"This book tells the story of the many brilliant, often eccentric scientists who fought against the establishment idea of an eternal and unchanging cosmos. From such early Greek cosmologists as Anaximander to recent satellite measurements taken deep in space, Big Bang is a narrative full of anecdotes and personal histories. Simon Singh tells the centuries-long story of mankind's attempt to understand how the universe came to be, a story which itself begins some 14 billion years ago (give or take a billion years)."--BOOK JACKET.
It was a review for me of an astronomy & cosmology class I'd had a dozen years ago, so it was fun to refresh and enhance the concepts. I especially appreciated the hand-drawn, two-page summaries at the end of each chapter.
A large portion of the book follows the scientific efforts to gather evidence to support one view or the other. The renowned Edwin Hubble and the less so Henrietta Leavitt played key roles in finally providing enough evidence supporting the Big Bang theory to at least make it a credible argument. The remainder of the book follows the debate between the solid state theorists led by Fred Hoyle and the Big Bang backers led first by Gamow and Alpher, but later by others who resolved some of the nagging doubts about the theory, for example, the crucial 1992 proof of tiny variations in cosmic microwave background radiation.
Each chapter (at least in the P.S. version) has handy summary notes. Singh provides a useful glossary as well as recommended further readings for each chapter.
I generally read 50-75 books a year and rate The Big Bang as one of my top five books of the year. Five measly stars don't do it justice. I will resist the temptation to rate as a supernova, but this book greatly enhanced my understanding of the world around us and was a joy to read.
Absolutely the highest recommendation.
Singh's track record is 100% - every book by him has been an entertaining and informative one.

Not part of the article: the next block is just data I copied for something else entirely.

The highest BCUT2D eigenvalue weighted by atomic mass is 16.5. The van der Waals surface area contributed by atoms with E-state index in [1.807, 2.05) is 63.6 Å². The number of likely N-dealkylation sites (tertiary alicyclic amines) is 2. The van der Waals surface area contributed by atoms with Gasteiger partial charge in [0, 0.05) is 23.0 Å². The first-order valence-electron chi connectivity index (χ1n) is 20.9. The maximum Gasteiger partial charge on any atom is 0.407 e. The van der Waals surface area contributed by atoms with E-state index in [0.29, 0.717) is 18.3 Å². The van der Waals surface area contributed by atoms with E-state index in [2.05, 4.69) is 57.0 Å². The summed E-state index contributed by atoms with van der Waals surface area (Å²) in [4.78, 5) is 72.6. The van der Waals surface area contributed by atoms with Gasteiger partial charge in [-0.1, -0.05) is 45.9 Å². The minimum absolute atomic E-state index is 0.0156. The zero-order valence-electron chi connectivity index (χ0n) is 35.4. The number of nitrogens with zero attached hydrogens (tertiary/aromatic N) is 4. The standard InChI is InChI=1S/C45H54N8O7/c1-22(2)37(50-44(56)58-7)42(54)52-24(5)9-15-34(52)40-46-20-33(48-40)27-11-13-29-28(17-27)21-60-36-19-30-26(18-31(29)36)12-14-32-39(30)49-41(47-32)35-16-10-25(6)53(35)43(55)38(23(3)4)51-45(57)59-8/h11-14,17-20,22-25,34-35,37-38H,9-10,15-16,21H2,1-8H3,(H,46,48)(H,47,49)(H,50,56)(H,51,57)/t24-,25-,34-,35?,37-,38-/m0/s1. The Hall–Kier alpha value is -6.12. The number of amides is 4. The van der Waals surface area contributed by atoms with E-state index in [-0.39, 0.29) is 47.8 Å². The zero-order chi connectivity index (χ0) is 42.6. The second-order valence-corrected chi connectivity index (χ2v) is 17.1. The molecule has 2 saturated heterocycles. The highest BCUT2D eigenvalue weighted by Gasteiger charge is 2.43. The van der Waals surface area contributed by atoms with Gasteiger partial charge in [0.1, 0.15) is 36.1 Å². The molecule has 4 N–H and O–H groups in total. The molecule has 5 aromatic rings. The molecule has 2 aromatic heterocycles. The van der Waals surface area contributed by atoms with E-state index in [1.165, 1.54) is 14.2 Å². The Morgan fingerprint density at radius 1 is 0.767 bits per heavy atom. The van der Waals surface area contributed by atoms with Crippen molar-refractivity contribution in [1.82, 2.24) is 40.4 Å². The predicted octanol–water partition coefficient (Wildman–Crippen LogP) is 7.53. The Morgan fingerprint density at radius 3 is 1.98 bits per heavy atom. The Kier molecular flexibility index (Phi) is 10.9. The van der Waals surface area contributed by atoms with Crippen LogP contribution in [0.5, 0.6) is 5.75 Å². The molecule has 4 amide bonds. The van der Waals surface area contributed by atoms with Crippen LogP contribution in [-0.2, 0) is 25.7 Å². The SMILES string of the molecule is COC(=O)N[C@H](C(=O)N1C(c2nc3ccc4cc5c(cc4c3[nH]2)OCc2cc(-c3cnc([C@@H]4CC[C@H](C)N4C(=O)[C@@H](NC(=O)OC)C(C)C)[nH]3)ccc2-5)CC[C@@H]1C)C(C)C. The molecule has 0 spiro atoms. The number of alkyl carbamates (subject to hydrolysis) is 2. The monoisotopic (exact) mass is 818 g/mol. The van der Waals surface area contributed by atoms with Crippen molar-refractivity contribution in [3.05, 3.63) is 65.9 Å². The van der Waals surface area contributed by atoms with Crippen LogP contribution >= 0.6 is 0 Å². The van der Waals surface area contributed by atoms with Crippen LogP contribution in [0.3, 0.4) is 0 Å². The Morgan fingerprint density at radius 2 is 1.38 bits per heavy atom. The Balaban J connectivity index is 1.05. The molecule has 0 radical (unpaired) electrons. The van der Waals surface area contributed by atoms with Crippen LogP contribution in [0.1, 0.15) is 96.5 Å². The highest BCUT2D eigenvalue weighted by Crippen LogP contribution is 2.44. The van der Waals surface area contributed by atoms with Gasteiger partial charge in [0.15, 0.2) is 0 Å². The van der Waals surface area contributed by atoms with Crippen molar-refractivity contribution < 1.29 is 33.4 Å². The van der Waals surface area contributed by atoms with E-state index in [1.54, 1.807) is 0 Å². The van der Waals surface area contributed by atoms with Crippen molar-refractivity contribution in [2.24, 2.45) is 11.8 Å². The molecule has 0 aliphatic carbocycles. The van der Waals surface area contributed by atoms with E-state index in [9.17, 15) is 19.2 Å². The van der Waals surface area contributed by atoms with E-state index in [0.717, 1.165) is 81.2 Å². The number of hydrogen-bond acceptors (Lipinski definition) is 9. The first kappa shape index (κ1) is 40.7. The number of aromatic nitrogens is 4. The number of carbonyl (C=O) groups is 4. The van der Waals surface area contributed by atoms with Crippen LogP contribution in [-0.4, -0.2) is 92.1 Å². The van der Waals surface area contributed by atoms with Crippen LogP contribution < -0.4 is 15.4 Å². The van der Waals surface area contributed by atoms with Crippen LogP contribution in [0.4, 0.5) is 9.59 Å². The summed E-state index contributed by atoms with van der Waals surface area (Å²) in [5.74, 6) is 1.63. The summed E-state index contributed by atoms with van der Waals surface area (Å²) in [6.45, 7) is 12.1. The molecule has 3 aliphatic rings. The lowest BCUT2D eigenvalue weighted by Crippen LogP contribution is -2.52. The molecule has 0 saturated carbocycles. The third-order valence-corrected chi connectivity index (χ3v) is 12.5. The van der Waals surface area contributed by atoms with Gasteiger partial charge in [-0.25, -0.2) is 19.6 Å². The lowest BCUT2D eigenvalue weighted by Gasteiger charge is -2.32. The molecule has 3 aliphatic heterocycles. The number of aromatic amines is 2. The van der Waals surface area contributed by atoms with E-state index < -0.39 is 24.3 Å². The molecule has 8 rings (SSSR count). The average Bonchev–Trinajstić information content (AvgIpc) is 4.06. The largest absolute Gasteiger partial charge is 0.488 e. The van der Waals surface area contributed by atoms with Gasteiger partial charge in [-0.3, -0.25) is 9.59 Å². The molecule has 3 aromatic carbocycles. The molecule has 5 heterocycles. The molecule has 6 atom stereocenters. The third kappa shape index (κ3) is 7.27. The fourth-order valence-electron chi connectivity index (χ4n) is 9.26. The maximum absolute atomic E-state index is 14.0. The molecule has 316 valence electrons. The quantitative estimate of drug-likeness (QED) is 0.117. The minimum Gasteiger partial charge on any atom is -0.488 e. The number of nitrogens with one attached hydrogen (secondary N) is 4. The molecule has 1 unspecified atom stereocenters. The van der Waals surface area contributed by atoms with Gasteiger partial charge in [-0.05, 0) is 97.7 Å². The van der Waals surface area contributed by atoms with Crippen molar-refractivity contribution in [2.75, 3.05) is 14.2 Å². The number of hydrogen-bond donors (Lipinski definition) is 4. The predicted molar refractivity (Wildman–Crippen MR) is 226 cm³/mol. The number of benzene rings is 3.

The sole minus for the book was its reliance on ancient history - giving more pages to recent discoveries and thus far unproven theories would have made it an even more enjoyable tome.
It seems to me that behind most good writers - and Singh certainly is that, with a clear and engaging style - is a good editor. Sadly, I think he was let down by his editor here, so that the balance of this book seems, to this interested lay reader at least, to be all wrong. As Singh himself admits in the 15 odd pages of "extras", he has found it difficult to decide what to put in and what to leave out. It shows.
Thus, we are treated to an exhaustive (and sometimes exhausting) history of many of the important discoveries in astronomy and physics, from Eratosthenes to the COBE satellite, before we are even told just what the Big Bang model of the origin of the universe is.
I would have thought it would have been much more useful to the average reader to have started with the rather neat summary of the model on pp. 472 and 473 of the 23 page epilogue, which appears to be a paraphrase of the 1992 The Independent article announcing the findings of the COBE satellite providing evidence for the existence of the denser than average regions of the universe 300,000 years after the singularity of the Big Bang necessary for the formation of the first stars and galaxies after the first billion years.
From such an admirably clear statement, it would have been possible, in succeeding chapters, to set out the supporting evidence for the model in the form of clear and simple statements of the important theories and building blocks underpinning the model (eg., the special and general theories of relativity, the confirmation of multiple galaxies, spectroscopy, Hubble's Law, the structure of the atom, cosmic microwave background radiation, nucleosynthesis, and the abovementioned variations in density).